In education, the United States ranks 17th out of 50 countries. That is a sad number for a country that claims leadership in so many other areas. It seems that education is not the top priority. It is proof that many are not concerned with problems that do not affect the majority. For instance, it is mostly inner-city neighborhoods in various urban centers across the United States that are being affected by the growing number of school closings. The parents and leaders of those communities are concerned because it will not only cause inconvenience for a disproportionate number of African American parents, but it will also be dangerous for the children who will have to attend other schools in other neighborhoods.
Why is this such a bad thing? Well, there are rival crews and gangs in those other neighborhoods. This may sound silly but it is the sad reality. What are the choices for African American students growing up in this type of environment? Well, many of them will be brave and fight their way through. Other students will just choose not to attend school. This, of course, could cause a spike in dropout rates that are already high. Unfortunately, there are others who will perish because of their courage.
I know this because I grew up in a similar environment. I grew up in the Linda Pollin Memorial Housing Project (now demolished) in Southeast Washington. My old elementary school is one of many schools set to close in Washington, D.C. This is going to affect over 200 children Ferebee-Hope who will have to find another school to attend. Why would this affect elementary school children? Well, it was in that elementary school, back in the 1970s mind you, where I was first robbed. I also started hooking school around the fifth or Sixth grade. It all started there at Washington Highland Elementary (Now Ferebee-Hope Elementary). More instability in a potentially unstable environment can have devastating consequences. Back then, the school was 100% African American. Today, it is nearly the same at 99%.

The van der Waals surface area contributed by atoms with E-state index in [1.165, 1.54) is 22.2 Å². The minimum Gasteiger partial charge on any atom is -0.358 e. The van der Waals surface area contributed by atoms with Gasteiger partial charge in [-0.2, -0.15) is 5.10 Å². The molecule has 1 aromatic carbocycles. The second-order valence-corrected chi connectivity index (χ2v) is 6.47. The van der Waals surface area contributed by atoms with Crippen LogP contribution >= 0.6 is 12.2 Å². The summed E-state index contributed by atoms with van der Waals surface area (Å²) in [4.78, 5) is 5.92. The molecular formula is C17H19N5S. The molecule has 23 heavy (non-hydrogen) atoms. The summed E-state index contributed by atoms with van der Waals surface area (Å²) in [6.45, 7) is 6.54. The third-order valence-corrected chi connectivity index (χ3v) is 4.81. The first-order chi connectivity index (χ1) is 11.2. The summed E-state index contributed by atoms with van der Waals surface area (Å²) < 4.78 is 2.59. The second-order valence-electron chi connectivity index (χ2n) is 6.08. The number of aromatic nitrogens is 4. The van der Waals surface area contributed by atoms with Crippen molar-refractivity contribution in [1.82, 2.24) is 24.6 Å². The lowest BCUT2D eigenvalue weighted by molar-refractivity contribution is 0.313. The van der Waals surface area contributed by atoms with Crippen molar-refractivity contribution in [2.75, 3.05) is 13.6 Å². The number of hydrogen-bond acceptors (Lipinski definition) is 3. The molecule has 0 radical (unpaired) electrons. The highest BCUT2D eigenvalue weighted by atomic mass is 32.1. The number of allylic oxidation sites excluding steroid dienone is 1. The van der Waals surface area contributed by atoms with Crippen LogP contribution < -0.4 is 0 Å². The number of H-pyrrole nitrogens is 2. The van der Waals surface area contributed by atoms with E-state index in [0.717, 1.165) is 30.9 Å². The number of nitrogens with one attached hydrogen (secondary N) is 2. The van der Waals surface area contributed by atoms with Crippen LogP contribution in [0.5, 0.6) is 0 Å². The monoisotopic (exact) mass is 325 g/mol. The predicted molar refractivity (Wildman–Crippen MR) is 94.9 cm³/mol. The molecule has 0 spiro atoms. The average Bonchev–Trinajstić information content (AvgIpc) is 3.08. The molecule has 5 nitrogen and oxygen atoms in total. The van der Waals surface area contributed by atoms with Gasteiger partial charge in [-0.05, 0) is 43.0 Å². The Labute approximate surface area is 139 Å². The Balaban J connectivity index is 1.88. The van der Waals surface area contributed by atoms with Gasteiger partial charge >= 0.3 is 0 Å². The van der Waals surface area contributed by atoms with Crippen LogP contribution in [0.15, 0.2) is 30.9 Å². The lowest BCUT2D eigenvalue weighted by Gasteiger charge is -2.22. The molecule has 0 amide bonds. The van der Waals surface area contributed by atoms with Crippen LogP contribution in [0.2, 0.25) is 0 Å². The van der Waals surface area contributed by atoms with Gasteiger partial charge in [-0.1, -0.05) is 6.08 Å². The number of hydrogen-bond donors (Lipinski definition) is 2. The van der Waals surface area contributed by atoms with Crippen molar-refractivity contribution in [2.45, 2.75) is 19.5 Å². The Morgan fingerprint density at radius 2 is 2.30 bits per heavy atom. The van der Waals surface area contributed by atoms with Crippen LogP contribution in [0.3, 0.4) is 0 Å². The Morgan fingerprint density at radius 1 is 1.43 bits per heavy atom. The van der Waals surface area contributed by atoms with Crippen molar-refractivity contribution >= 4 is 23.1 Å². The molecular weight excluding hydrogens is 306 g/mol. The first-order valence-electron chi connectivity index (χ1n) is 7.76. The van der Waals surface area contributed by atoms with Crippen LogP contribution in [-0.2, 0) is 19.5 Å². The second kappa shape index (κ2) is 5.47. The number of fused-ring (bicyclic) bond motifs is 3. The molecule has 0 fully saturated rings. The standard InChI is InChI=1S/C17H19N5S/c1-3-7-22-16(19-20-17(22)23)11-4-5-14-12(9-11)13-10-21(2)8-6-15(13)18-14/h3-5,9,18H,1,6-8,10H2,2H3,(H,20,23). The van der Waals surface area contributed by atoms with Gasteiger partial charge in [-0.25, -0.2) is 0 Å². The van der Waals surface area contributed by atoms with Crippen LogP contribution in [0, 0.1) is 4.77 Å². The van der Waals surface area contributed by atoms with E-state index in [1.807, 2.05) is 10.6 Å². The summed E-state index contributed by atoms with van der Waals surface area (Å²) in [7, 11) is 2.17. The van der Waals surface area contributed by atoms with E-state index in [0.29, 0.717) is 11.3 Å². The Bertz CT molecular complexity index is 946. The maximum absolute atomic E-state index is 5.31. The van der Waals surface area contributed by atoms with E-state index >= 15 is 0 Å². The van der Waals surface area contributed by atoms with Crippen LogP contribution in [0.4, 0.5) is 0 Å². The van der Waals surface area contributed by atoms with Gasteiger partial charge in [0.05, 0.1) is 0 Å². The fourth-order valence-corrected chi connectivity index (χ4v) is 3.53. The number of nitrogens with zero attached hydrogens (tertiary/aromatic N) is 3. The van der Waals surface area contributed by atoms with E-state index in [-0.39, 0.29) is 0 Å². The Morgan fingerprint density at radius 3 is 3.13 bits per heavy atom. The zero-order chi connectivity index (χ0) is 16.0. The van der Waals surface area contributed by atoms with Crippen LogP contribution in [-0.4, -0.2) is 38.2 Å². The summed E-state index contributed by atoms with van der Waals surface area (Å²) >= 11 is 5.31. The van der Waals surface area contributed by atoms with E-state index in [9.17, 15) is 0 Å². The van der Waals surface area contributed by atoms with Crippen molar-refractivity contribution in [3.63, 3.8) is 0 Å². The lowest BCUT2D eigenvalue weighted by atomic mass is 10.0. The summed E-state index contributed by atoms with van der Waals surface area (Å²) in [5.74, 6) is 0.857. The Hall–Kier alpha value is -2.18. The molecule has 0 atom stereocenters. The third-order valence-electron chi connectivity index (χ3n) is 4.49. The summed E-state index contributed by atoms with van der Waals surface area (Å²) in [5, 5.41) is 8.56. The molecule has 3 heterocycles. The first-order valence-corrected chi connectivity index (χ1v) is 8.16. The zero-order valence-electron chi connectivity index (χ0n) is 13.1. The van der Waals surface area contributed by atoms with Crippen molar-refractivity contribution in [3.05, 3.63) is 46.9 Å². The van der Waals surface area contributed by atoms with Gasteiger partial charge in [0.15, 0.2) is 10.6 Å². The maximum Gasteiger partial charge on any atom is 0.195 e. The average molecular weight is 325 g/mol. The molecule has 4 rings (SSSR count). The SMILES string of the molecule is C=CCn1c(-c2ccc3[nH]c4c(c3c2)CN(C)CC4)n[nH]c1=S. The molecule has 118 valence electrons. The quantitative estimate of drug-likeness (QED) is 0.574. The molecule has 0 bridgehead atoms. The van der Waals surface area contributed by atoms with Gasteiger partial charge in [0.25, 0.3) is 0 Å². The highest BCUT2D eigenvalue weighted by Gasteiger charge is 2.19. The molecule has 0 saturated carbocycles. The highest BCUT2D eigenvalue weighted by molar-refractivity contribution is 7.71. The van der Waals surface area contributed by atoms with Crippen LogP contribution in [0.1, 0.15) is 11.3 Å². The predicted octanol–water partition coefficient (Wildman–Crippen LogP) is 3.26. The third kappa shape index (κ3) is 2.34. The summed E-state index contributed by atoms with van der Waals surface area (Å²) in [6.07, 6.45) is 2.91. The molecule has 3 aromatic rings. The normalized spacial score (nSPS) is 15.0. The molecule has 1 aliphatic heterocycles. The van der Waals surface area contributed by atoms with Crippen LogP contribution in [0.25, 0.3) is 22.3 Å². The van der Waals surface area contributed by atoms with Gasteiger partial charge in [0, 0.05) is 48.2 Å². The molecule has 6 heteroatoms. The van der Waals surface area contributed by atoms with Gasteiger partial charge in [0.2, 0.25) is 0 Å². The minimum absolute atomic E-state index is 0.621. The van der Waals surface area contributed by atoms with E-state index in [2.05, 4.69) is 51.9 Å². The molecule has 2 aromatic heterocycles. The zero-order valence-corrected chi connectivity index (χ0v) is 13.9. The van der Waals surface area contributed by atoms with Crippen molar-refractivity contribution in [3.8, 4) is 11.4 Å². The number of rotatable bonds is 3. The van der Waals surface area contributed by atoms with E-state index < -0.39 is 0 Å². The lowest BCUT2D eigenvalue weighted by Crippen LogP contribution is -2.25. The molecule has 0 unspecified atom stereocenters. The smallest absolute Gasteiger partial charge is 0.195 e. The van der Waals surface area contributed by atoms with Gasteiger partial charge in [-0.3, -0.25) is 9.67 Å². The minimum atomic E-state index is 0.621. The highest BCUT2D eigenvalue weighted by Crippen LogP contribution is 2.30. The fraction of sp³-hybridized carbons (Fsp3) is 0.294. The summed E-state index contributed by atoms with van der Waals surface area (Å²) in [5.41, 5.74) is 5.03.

The problems which existed for me as a student there some 35 years ago still exist for those students today. In some cases, the problems are magnified. So, I hope that state and local governments will consider the ramifications of their actions as they continue to close more schools in the African American community. I think that it would be wise and to the benefit to the children to find out exactly what can be done to prevent these closings or come up with better solutions to protect these children once they arrive at their new school. It should be taken just as serious as those first students who entered Little Rock Central High School in 1957. In some cases, it will be even more dangerous.